It was a trip to see my old friend Gerhard and time on my hands that led me to the Karl Foerster Garden in Potsdam-Bornim a short train ride from Berlin. It’s a journey that can easily be combined with a visit to Frederick the Great’s palace and garden at Sanssouci.
A longish unsigned walk from the nearest bus stop brought me to the empty but well-planted car park and an entrance kiosk leading into the enormous garden nursery. The other visitors were retired couples, but the nursery was devoid of those important British attractions – a cheery cafe serving coffee cake and warm cheese scones, Christmas decorations in July, grim little ‘water features,’ grey weathered fibreglass cherubs, every imaginable type of garden power tool and the usual tat that I can’t resist buying but send to the charity shop a few weeks later.
The kiosk was unattended and walking into the nursery, I came up against the large rump of a lady bending over laying out different varieties of phlox. She spoke no English but without standing up pointed me in the direction of a high evergreen hedge with portaloos peeping out from behind. Here was the entrance to the most influential German garden of the 20th century.
It was William Robinson’s concept of a wild garden that was the starting point for both Gertrude Jekyll and Karl Foerster. Opening his Bornim nursery in 1912, when his English counterpart Jekyll was at the height of her career, Karl Foerster developed the concept of ‘wilderness garden art’, a far cry from Jekyll’s meticulous, beautiful, colour co-ordinated and labour-intensive perennial planting. What emerged were two very different garden styles, but it took until the 1990s when the English Country Garden had finally run its course, for Foerster’s great design contribution to be acknowledged in Britain and enthusiastically taken up.
Foerster was a superb plantsman, having extraordinary business success as a plant breeder. His nursery introduced over 350 new cultivars, mostly perennials and grasses, a third of which are still widely available. His garden, always open to the public, was a showcase and experimental laboratory for his new style of planting, combining tried and tested new perennial cultivars with ferns and grasses to give year-round interest in colour and form, yet stand up to the cold and dry Berlin winters. Frosted grasses are so impressive in these conditions compared to the sad tangled heap of rotting stems usually found in Britain’s maritime climate.
His career as a writer, lecturer and broadcaster made him a public celebrity which when the Nazis came to power brought him unwelcome attention. He successfully resisted the Nazi demand to propagate and sell only purely native German plants, but his employment of numerous dissenters and Jewish friends at his large and famous nursery was an extraordinarily risky policy. His high profile and enlightened liberal views made the Nazis suspicious of him and I think that his out-of- character decision to become a party member in 1940 was intended to deflect attention.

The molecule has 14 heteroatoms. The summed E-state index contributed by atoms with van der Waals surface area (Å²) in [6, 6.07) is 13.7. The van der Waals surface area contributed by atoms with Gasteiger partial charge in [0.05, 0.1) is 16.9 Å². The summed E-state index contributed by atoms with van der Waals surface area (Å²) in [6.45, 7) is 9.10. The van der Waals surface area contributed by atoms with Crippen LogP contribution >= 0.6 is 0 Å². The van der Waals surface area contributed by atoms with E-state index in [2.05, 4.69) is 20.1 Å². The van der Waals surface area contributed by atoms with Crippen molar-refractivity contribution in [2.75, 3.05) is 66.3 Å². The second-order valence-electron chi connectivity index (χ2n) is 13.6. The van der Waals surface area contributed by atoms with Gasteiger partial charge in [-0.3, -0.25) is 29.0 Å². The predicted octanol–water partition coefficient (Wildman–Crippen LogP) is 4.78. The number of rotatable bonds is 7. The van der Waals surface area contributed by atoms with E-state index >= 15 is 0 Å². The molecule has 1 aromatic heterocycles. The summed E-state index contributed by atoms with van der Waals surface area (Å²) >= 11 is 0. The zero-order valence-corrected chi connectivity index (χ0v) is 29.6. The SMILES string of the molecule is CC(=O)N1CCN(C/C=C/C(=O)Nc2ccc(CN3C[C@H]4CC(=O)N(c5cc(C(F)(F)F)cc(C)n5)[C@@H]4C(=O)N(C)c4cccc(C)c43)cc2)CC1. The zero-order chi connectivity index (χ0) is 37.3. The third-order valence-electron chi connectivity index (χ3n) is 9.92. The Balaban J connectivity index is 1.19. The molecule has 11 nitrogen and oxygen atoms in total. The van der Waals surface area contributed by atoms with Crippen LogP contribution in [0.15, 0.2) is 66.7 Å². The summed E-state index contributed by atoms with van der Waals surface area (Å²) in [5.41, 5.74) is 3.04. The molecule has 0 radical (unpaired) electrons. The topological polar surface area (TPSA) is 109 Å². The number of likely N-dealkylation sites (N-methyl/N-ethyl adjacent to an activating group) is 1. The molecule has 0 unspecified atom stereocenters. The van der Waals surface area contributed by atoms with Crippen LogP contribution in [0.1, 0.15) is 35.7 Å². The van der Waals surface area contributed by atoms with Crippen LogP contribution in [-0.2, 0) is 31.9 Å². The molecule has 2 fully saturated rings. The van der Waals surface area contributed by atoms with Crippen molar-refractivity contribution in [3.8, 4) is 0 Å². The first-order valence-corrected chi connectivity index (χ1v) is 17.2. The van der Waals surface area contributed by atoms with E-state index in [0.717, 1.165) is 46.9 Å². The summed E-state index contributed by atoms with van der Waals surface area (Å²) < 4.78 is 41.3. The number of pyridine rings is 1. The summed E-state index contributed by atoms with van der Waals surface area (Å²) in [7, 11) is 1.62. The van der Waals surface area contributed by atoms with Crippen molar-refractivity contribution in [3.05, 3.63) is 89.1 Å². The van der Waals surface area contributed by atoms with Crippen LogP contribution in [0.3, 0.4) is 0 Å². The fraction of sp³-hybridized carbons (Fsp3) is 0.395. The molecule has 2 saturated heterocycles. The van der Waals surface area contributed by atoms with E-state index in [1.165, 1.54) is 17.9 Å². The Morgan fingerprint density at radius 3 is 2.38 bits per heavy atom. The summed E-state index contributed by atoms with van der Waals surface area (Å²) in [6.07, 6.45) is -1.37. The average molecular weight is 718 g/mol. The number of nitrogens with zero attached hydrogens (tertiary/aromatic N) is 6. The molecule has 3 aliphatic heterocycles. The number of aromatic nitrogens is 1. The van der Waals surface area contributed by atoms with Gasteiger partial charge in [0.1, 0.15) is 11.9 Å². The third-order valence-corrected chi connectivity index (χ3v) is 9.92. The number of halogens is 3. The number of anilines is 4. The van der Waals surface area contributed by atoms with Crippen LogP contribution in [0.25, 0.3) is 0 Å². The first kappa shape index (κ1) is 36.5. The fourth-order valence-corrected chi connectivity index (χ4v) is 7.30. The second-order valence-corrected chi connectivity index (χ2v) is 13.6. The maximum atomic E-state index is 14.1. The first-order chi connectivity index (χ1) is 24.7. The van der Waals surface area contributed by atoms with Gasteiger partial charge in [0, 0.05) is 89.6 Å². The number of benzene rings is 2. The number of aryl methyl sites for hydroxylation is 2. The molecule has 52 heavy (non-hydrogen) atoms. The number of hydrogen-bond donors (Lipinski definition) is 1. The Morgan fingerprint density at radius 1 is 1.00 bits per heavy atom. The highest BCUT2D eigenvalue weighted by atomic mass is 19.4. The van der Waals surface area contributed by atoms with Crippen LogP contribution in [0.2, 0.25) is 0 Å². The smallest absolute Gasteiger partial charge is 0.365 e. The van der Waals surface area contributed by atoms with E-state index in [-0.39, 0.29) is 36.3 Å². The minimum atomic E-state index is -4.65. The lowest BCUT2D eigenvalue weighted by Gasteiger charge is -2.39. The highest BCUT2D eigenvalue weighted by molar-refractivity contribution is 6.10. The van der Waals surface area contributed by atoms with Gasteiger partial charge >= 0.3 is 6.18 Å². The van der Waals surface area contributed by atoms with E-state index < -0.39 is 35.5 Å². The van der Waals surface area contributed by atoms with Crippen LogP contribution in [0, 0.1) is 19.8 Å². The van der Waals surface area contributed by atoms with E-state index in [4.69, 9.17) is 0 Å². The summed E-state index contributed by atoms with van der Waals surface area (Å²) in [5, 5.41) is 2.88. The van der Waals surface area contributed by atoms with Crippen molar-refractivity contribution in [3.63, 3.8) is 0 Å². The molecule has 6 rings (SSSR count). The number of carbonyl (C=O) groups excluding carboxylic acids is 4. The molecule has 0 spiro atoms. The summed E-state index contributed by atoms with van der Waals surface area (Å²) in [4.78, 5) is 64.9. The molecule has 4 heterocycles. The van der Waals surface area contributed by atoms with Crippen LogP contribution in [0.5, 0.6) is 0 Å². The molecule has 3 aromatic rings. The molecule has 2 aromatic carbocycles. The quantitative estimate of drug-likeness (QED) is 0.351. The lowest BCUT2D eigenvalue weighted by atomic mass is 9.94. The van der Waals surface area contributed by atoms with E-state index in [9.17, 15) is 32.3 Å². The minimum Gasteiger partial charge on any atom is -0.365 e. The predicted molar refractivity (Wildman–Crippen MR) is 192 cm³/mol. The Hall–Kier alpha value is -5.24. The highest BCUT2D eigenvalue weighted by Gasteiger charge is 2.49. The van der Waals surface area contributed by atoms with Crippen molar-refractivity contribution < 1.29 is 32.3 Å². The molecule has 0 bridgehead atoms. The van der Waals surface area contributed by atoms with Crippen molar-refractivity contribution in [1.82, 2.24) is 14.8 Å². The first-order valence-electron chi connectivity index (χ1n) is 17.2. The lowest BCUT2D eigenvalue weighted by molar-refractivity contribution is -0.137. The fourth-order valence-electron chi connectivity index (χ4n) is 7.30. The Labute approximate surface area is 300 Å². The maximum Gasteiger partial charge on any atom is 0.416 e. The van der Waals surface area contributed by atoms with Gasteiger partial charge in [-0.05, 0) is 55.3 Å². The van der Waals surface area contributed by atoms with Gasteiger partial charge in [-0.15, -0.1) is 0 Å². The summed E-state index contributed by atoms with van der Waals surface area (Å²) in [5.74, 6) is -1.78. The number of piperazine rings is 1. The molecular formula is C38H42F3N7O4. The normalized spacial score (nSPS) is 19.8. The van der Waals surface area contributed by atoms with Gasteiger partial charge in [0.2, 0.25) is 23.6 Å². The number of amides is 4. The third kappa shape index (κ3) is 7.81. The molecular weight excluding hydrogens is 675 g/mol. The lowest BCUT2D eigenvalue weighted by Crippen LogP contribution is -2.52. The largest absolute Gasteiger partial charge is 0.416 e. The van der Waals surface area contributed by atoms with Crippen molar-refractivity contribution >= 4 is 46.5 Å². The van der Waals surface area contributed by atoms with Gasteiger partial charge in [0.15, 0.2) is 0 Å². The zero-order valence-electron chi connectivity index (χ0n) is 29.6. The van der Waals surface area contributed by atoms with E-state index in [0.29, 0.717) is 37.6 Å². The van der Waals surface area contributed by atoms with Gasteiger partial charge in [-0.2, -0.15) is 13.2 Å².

At the end of the war the Soviet military administration took control of the nursery and it became one of the very few suppliers of perennials in East Germany. He continued to administer the nursery, received honours and visits from the president of the DDR, but after his death in 1970 the communist government expropriated the nursery turning it into a state-run enterprise. Despite the house and garden being declared a national monument in 1981, they became increasingly run-down.
His daughter, Marianne, upon her father’s death fiercely protected his reputation and promoted his work, and the political roller-coaster finally came to an end with German reunification in 1990. The restoration of the garden became a government priority, and major reconstruction and re-planting were completed in time for the 2001 Potsdam Bundesgartenschau (Federal garden show). Marianne Foerster died in 2010,
The garden itself is small (0.5ha – 1.2 acres) and passing through the gate, the large house (undergoing restoration) lies immediately in front. But it is the Senkgarten (Sunken Garden) that draws the eye, and the shock of seeing a garden that is from the same period as Sissinghurst but is uncompromisingly modern makes the latter look uptight and fussy in comparison. It raises the question how we British can have been so parochial and inward looking as not to have taken on board German garden developments in the 1920s and 30s?
Today, although the garden has a much higher profile in Britain, it is the perennial and grass planting of the Senkgarten that gets all the attention, whilst the equally large Steingarten (The Stone Garden) to the opposite side of the house is ignored. We still choose to forget the 1930s fashion for rock gardens. Foerster built this large rockery garden and experimented with informal plantings of ferns, grasses and small shade loving perennials. I expect the fashionistas of garden design will get round to rediscovering this sometime soon…………………..
Where: Karl Foerster Garten, Am Raubfang 6, 14469 Potsdam-Bornim, Germany
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